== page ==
Secret broadcast

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A secret broadcast is, simply put, a broadcast that is not for the consumption of the general public. The invention of the wireless was initially greeted as a boon by armies and navies. Units could now be coordinated by nearly instant communications. An adversary could glean valuable and sometimes decisive intelligence from intercepted radio signals:

In the 1920s the United States was able to track Japanese fleet exercises even through fog banks by monitoring their radio transmissions.

A doctrine was developed of having units in the field, particularly ships at sea, maintain radio silence except for urgent situations, such as reporting contact with enemy forces. Ships in formation reverted to pre-wireless methods, including semaphore and signal flags, with signal lamps used at night. Communication from headquarters were sent by one-way radio broadcasts.

"Personal messages" on propaganda stations[edit]

During World War II, the BBC would include "personal messages" in its broadcasts of news and entertainment to occupied-Europe. Often they were coded messages intended for secret agents. Leo Marks attributes this idea to Georges Bégué, an agent for the Special Operations Executive who felt their use could eliminate a lot of the two-way radio traffic that often compromised agents. Such messages were also used to authenticate agents to sources of assistance in the field. The agent would arrange to have the BBC broadcast any short phrase the other person chose.[citation needed]

Numbers stations[edit]

In the mid-twentieth century, the High Frequency radio bands were used by numerous stations sending seemingly random Morse code, usually in five-letter groups. As more advanced communications methods, such as teleprinter and satellite, took over, the number of such stations diminished, but another type appeared that transmitted spoken and also seemingly random number and letter groups, the latter usually using words from a radio alphabet such as ICAO/NATO alphabet.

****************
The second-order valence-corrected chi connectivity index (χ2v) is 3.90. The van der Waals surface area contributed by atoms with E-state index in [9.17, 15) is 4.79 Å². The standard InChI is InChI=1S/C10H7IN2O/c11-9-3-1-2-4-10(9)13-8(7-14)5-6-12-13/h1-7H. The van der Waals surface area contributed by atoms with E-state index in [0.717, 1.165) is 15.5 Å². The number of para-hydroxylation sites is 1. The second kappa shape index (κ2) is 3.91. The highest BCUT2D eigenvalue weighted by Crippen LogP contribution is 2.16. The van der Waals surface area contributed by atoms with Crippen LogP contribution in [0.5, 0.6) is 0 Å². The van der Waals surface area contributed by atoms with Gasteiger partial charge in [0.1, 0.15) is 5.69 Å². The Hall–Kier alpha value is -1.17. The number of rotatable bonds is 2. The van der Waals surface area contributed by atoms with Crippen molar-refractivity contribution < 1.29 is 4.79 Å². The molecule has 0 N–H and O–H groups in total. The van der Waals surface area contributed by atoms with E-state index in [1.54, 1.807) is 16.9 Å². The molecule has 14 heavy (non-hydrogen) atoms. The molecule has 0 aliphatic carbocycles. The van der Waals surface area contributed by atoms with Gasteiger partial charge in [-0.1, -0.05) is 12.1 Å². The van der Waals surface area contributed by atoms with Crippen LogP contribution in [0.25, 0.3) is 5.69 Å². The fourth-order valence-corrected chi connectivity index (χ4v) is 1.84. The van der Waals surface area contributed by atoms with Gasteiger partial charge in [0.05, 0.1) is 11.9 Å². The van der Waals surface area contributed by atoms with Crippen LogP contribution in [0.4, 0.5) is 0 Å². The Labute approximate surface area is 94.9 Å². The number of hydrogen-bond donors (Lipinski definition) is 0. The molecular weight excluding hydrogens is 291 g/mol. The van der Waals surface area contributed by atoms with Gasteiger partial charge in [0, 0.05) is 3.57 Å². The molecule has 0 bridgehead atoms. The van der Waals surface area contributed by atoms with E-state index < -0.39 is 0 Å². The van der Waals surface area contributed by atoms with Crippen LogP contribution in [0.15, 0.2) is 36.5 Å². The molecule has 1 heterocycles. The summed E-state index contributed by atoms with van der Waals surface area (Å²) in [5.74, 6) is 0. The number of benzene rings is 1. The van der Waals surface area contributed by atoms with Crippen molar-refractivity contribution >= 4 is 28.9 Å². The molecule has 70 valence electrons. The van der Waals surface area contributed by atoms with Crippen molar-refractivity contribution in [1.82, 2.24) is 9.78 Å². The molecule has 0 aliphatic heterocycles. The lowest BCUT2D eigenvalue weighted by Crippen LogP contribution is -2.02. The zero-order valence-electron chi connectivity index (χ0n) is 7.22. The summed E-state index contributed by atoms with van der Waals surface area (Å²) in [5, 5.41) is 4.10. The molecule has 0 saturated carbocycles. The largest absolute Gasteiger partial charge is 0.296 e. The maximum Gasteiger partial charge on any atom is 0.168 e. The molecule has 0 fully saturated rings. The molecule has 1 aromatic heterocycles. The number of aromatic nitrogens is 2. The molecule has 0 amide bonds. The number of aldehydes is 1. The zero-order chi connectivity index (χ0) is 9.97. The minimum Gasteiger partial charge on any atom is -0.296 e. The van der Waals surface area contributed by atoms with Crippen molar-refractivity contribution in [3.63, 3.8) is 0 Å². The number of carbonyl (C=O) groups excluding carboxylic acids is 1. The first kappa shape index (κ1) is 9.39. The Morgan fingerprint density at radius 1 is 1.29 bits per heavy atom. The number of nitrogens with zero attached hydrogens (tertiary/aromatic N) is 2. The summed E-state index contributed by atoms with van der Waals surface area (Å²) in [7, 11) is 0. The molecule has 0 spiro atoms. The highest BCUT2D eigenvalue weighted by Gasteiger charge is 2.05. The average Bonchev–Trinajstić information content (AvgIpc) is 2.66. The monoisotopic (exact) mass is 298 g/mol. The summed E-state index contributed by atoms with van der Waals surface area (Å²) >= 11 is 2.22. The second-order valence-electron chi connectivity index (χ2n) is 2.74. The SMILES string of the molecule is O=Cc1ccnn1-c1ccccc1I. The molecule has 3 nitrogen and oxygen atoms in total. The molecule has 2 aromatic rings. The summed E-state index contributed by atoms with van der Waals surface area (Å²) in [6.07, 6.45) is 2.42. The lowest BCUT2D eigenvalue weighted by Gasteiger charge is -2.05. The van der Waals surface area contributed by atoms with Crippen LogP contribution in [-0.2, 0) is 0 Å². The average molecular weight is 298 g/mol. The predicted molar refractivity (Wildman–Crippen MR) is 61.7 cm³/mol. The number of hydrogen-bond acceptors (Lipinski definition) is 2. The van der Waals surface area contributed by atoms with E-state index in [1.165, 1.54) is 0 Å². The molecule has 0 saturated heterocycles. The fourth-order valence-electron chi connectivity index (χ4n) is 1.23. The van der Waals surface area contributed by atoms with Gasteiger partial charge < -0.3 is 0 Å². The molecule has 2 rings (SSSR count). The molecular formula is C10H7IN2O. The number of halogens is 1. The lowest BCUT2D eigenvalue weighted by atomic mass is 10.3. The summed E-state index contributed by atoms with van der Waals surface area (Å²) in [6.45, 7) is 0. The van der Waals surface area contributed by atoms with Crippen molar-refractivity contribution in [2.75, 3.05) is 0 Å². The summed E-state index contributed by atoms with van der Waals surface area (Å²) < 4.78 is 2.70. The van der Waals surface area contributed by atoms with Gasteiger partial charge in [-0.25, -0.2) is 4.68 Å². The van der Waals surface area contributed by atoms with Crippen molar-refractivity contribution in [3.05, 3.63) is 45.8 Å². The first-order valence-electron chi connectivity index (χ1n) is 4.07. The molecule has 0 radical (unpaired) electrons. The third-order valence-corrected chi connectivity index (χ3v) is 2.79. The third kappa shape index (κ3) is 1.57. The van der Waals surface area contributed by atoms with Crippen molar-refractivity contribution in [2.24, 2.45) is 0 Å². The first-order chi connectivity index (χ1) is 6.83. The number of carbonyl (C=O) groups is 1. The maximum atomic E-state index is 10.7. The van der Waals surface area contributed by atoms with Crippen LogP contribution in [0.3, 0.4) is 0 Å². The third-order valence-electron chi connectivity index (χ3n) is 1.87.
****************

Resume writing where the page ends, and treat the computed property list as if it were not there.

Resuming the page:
Though there has been no official confirmation (beyond a 1998 article in The Daily Telegraph which quoted a spokesperson for the Department of Trade and Industry as saying, "These [numbers stations] are what you suppose they are. People shouldn't be mystified by them. They are not for, shall we say, public consumption."[1]) there is little doubt that most of these numbers stations are primarily used to send messages to spies and other clandestine agents (additional possible uses include communication with embassies when a crisis might dictate destruction of cryptographic equipment and as a backup to normal command systems in wartime). Other intended recipients of secret broadcasts have faster and easier-to-use equipment at their disposal. But number stations are ideal for spies in that they require no special equipment, beyond a short-wave receiver. Morse code skills, once a staple of spy training, are no longer required.

Problems with secret broadcast[edit]

An issue in the past has been the limited bandwidth of the broadcast. Morse code was typically sent at 25 words per minute. Teleprinters could operate at or above 60 words per minute. The military uses a message precedence system to prioritize critical traffic, but all too often, senior commanders insisted on high precedence for lengthy messages lacking real urgency.[citation needed]

See also[edit]


  1. ^ "Salon People Feature | Counting spies". 16 September 1999. Retrieved 26 August 2010.

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